While South Africans brace for dark days ahead due to Eskom’s rolling blackouts, local businesses are facing even darker times as the parastatal continues its attempts to avoid a country-wide power system failure.
The South African Chamber of Commerce and Industry (Sacci) says local businesses are doing what they can to avoid any possible loss as a result of load-shedding.
“We have seen a large increase in the amount of businesses utilising generators to keep the lights on. However, Industrial companies often require a larger amount of power supply to accommodate the heavy machinery,” Sacci’s CEO, Peggy Dobskie told VOC.
“The manufacturing industry is one that is quite negatively impacted. In that same arena it is the smaller, medium sized emerging manufacturers that are finding it most difficult, However the larger companies are focused on finding other ways to accommodate the demand for more electricity.”
Dobskie also encouraged local shop owners who are located on the busy streets of the cape flats to close their doors during a load-shedding period as criminal activity increase during those times.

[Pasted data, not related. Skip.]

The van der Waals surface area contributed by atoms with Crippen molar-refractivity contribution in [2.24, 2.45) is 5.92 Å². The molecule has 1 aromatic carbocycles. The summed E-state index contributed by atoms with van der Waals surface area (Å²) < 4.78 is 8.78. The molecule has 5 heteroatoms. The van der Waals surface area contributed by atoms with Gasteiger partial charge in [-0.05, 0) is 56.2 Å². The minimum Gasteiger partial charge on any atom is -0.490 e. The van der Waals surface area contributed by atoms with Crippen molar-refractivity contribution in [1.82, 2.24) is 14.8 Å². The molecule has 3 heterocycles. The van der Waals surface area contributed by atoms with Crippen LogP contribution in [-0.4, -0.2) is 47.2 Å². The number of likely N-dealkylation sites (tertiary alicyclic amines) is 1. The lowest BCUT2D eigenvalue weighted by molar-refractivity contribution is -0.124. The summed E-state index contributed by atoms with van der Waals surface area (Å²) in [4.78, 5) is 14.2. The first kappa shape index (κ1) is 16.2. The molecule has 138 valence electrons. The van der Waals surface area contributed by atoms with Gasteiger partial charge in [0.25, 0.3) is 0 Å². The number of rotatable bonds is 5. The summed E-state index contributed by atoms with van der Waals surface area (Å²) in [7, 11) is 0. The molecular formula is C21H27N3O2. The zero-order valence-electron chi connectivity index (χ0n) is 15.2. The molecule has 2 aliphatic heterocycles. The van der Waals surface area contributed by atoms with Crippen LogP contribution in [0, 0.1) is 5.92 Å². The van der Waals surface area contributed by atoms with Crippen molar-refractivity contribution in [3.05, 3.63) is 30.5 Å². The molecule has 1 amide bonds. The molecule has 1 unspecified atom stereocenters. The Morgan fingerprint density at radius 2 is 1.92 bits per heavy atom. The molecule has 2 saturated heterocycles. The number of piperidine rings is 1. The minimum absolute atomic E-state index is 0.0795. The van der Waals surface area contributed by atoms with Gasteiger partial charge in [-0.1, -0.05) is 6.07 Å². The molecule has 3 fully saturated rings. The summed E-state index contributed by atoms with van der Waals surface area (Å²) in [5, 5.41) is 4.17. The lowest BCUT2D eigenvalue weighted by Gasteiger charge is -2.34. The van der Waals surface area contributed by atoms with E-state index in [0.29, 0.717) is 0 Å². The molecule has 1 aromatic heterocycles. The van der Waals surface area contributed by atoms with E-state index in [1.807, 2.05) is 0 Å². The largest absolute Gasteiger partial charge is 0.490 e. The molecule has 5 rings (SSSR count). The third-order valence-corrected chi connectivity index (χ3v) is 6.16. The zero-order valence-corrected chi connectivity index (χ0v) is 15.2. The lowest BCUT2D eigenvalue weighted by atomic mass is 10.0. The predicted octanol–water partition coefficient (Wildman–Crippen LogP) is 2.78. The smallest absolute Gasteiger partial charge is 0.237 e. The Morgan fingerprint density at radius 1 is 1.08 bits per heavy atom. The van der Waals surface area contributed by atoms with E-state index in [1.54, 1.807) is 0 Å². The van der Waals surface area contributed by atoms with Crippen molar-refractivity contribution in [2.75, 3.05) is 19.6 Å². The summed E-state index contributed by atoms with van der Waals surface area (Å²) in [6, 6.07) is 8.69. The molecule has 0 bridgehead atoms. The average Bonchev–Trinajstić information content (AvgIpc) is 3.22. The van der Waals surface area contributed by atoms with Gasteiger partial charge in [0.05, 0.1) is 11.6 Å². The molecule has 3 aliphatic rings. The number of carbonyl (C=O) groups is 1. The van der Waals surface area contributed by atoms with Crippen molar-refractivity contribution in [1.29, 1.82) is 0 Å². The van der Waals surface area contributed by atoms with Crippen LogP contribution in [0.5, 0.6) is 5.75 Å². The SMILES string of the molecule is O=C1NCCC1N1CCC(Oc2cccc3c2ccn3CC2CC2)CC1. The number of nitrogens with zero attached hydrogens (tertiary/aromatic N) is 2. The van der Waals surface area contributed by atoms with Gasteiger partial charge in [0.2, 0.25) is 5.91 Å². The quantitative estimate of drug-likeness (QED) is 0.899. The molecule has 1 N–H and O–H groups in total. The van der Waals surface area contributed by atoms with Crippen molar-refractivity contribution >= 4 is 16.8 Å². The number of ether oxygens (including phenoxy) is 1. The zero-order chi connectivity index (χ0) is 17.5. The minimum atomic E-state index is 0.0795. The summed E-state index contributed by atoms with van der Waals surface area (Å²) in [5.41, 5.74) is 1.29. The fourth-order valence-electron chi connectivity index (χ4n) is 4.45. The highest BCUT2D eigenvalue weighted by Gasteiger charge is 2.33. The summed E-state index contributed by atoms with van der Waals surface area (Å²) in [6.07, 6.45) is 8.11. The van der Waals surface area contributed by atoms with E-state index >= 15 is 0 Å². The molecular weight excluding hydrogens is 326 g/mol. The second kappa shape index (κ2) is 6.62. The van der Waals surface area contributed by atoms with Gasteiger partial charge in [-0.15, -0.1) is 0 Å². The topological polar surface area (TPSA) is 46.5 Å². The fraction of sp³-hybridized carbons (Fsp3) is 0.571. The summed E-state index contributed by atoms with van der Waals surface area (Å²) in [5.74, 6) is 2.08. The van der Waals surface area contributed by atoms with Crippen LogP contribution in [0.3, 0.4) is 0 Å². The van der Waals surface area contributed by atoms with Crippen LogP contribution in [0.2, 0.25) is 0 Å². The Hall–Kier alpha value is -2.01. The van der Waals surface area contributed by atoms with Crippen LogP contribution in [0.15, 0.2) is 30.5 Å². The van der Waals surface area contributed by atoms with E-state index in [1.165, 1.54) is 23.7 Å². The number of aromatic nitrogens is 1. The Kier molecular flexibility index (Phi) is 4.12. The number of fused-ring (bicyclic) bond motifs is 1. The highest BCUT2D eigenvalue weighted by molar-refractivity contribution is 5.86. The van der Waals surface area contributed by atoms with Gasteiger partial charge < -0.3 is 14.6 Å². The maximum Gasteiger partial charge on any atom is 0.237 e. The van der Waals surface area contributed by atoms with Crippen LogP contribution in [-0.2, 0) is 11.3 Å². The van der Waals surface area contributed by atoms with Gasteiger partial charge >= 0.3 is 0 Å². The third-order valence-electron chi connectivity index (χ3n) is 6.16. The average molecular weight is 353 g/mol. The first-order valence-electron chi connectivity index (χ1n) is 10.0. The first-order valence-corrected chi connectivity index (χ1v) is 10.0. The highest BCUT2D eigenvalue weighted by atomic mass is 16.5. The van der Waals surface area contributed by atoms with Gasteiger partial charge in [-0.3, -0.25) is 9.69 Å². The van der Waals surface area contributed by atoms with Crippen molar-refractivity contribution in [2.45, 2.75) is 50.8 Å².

Some businesses on the cape flats say a serious concern for their business is the loss of both customers and products.
Should a businesses not implement new ways to accommodate the electricity shortage, they could potentially face an impressionable loss in goods and/or sales. These pressures often lead many business owners to slightly increase their prices in the hopes of easing the financial strains.
However, Dobskie has urged business owners to instead close their doors, invest in electricity saving methods and use electricity sparingly by switching off unnecessary plugs. In addition, Dobskie advised owner to brace themselves for more load-shedding as Eskom continues to work towards the construction of new generations to accommodate the electricity demand in the country. Eskom’s load-shedding method has been implement to avoid a possible nationwide blackout. VOC (Ra’eesah Isaacs)